Photographing your holiday rental property

Facade of house in Provence

This article is intended for an average rental owner who does not take brilliant photos. If that is not you, you are in the wrong place, but your comments are welcome below.

Let’s take it as read that the property is spotlessly clean and tidy, cushions primped, beds made, windows clean, clutter removed, books on shelves straightened.

Now here is the first and most important advice: put your camera down and pay for a professional property photographer to come and take the pictures. That investment will be repaid many, many times over in increased bookings.

But let’s assume you have decided not to do that for whatever reason, here are some tips to get the best results when you take your own property photos for a short-term rental.

When to take the photos

Since it is your property, you have the advantage of knowing exactly when each room looks at its best with the natural light coming in, and taking your photos accordingly. So plan your photography around this, taking the whole day if necessary.

If nice weather is one of the reasons people come to your region, only take photos of the exterior on a sunny day. If everything is arranged for one particular day, and it is massively inconvenient to change day and wait for nice weather, here is what you should do: wait for nice weather. There is no point in taking exterior photos when the sky is overcast.

Conversely it is much easier to take good interiors when it is not sunny outside, if that means direct sunlight is coming in through the windows. Direct sunlight will create contrasts of light and dark which the eye can adapt for, but a camera cannot. Unless you use HDR, which is a separate discussion. So if it is sunny, photograph a room when there is no direct sunlight coming in.


There are things that the eye skims over, but the camera does not forgive. Creases in bedding or pillows look disproportionately horrible in a photo. Flatten those creases out, or even better, attack them with a steam iron. Items on a kitchen counter that look OK in the flesh will stick out like a flashing beacon in a photo, so remove everything from counters except appliances that add value. Tea towels don’t look good in photos. Bins also look terrible. Pet bowls. Fridge magnets. Chopping boards. Nicknacks above the fireplace. Put the toilet lid down! If you can, avoid showing the toilet at all.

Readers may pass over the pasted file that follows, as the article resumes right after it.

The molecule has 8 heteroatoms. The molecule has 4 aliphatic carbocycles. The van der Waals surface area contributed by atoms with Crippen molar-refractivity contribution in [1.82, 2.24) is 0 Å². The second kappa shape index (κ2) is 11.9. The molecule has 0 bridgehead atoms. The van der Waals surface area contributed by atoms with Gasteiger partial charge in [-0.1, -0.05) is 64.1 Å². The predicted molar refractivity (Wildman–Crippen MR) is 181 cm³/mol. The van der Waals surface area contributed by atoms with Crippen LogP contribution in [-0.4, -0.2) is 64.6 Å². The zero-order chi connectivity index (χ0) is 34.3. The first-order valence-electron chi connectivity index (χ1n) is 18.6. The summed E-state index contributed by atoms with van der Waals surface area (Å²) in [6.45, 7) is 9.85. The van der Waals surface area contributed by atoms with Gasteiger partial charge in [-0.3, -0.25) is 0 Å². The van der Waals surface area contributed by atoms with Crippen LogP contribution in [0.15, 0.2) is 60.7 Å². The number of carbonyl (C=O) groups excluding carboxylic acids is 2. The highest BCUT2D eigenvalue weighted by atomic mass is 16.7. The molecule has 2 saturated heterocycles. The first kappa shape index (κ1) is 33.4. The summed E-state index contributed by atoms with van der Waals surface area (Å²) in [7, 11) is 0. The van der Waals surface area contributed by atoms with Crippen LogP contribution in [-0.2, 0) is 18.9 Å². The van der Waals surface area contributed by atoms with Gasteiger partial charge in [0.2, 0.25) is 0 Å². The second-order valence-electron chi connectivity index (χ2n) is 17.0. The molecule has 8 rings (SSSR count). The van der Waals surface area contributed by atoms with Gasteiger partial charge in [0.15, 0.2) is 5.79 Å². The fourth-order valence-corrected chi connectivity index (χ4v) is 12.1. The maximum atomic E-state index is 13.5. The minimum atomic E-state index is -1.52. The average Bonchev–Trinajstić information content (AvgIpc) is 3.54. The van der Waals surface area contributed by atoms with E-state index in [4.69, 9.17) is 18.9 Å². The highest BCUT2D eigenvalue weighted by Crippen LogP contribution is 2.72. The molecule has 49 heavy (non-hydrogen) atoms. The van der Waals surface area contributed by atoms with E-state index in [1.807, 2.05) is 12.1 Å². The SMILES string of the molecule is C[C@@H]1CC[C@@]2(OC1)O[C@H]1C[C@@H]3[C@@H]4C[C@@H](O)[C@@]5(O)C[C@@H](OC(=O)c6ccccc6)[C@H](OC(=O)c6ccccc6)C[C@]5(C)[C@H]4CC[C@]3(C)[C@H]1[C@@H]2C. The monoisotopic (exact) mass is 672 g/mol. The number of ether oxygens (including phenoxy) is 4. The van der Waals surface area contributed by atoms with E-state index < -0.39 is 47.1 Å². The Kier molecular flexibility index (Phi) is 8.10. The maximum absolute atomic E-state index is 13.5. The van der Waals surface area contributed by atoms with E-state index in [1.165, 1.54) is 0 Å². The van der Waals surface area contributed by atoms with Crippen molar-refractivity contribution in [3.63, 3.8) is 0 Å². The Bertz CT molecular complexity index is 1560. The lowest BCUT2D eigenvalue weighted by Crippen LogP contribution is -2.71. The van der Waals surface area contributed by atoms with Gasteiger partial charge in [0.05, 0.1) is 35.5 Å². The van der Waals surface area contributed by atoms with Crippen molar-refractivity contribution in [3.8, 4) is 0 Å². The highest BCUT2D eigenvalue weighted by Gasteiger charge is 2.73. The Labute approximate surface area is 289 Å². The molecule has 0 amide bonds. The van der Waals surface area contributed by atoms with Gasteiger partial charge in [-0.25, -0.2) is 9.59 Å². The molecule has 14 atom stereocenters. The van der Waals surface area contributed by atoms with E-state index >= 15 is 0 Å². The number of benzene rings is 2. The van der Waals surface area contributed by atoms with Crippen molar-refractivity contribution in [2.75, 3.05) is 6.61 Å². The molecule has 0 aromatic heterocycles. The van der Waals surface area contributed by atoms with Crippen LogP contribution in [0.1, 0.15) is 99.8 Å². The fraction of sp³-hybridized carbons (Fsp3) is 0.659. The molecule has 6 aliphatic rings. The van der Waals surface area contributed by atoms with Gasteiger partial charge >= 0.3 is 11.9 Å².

Bathroom: remove every single product so it looks like the day you moved in. However if you provide fancy toiletries that add value, you can place these artfully in the shot. Emptying a bathroom can be a nightmare as there are a hundred little items to get out of the way, but they do not have to go far, just out of shot.

Take a photo and study it. Is anything catching your eye that shouldn’t be? Remove it and take the photo again.

You may have to cheat the furniture in a room, often the perfect angle includes a chunk of the back of an armchair, which although accurately positioned will looks awful in a photo. Just move that armchair out of the way for the photo. Beds tend to be an expanse of nothingness in a photo, try adding a colourful bedspread to the bottom half of the bed to break things up.

All those machines tell a story but they should be out of sight for a photo.


It’s definitely a good idea to stage your property, or rather to make it look like some incredibly tidy and enviable people are staying there and have just been abducted by aliens. So the table is laid for a meal, a fancy meal with placemats and wineglasses. If you have outdoor dining, do the same there. Filled fruit bowls and flowers are an easy win.